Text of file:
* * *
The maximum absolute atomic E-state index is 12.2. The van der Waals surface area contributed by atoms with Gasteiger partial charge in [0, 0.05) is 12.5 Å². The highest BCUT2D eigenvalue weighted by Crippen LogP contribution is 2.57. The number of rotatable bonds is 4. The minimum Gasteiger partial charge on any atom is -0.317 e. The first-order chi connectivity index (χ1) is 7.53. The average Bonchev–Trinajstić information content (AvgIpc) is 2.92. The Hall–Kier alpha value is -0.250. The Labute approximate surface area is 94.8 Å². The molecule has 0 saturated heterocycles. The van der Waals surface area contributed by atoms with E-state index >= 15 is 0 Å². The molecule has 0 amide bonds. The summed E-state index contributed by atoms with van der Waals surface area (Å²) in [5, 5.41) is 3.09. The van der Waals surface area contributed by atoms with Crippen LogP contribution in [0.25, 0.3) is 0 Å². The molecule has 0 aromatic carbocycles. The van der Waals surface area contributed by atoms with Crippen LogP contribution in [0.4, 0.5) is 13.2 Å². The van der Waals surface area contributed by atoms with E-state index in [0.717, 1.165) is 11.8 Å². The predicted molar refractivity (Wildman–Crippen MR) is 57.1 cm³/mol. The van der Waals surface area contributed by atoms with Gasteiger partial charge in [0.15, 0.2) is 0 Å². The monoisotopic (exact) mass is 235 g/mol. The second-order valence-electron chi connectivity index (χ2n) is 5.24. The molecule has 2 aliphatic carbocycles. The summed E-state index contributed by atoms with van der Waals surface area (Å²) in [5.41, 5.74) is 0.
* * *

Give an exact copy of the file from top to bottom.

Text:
The maximum absolute atomic E-state index is 12.2. The van der Waals surface area contributed by atoms with Gasteiger partial charge in [0, 0.05) is 12.5 Å². The highest BCUT2D eigenvalue weighted by Crippen LogP contribution is 2.57. The number of rotatable bonds is 4. The minimum Gasteiger partial charge on any atom is -0.317 e. The first-order chi connectivity index (χ1) is 7.53. The average Bonchev–Trinajstić information content (AvgIpc) is 2.92. The Hall–Kier alpha value is -0.250. The Labute approximate surface area is 94.8 Å². The molecule has 0 saturated heterocycles. The van der Waals surface area contributed by atoms with E-state index >= 15 is 0 Å². The molecule has 0 amide bonds. The summed E-state index contributed by atoms with van der Waals surface area (Å²) in [5, 5.41) is 3.09. The van der Waals surface area contributed by atoms with Crippen LogP contribution in [0.25, 0.3) is 0 Å². The molecule has 0 aromatic carbocycles. The van der Waals surface area contributed by atoms with Crippen LogP contribution in [0.4, 0.5) is 13.2 Å². The van der Waals surface area contributed by atoms with E-state index in [0.717, 1.165) is 11.8 Å². The predicted molar refractivity (Wildman–Crippen MR) is 57.1 cm³/mol. The van der Waals surface area contributed by atoms with Gasteiger partial charge in [0.15, 0.2) is 0 Å². The monoisotopic (exact) mass is 235 g/mol. The second-order valence-electron chi connectivity index (χ2n) is 5.24. The molecule has 2 aliphatic carbocycles. The summed E-state index contributed by atoms with van der Waals surface area (Å²) in [5.41, 5.74) is 0.